Some participate in the Accounting Society and Beta Alpha Psi, and the Beta Alpha Psi Volunteer Income Tax Assistance (VITA) program. Each spring, student volunteers from the VITA program prepare income tax returns for low- to moderate-income individuals.

“This gave us an understanding of the individual tax return flow and how certain calculations fit into it,” says Piazza.

Simulate real accounting challenges
The competition presents students with complex, real-world tax issues in an interactive format that includes case simulations, role playing, and presentations. The regional competition was virtual, but the national competition was live. At both stages, Deloitte Tax Professionals professionals, managers, and partners provided support and guidance to students and posed as clients during the competition.

Hurley said the national competition was an extension of the regional competition, with each group of college students given a specific case to represent a “client” who owned a business and wanted to start a new, separate venture. rice field. The team had to consider, among other considerations, which financing option would result in the lowest overall tax liability and what type of entity should be formed.

“Our focus and goal at the national convention was to provide the best possible solution to a hypothetical client who was facing new tax challenges relevant to today’s business world,” said Piazza. said. “We are looking at inflation that was driving up prices in the supply chain, the tax implications of a startup business taking on new investors to raise money, and how the loss of business operations would affect entrepreneurs’ tax returns. We had to do some research to see if it would affect investors.”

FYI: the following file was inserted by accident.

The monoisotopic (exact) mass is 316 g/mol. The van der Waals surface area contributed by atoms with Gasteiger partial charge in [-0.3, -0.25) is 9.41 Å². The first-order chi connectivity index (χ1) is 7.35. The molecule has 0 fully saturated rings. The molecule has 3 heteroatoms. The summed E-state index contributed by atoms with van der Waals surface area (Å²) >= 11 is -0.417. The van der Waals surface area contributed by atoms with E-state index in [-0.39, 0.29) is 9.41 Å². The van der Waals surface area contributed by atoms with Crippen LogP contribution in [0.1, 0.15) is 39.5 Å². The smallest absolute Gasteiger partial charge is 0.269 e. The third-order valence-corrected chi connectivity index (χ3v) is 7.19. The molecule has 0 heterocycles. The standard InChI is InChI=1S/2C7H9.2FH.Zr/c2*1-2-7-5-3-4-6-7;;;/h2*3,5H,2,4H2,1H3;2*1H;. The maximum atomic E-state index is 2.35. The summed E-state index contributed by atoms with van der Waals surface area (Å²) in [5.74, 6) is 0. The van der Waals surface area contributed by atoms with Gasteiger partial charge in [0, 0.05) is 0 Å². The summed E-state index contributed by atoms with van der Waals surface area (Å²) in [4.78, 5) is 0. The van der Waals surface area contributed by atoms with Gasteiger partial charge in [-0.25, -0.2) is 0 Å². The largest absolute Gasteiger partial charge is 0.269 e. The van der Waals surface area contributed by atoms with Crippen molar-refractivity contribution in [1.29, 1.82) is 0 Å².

Carrazco said the client was looking for a way to fund a second business, a campground. He had a list of potential investors, but was only able to select one based on each investor’s requested share of business, possible marketing opportunities, and the investor’s expertise.

“The business owner then considers what type of legal entity he should file based on the investments he has accepted and, ultimately, which choice will minimize his and his company’s tax liability. We had to,” Carrazco said.

hard work
The Salukis said it was a tough battle with many factors to consider.

“The toughest part of the competition for our team was the time pressure to deliver a solution,” Ringle said.

The team took their solution to the next level by preparing scenarios based on recommended investors and other considerations, with just two hours to prepare the initial presentation, which included weighting and ranking investor offers. It took only 3 hours for the final presentation to pull up. .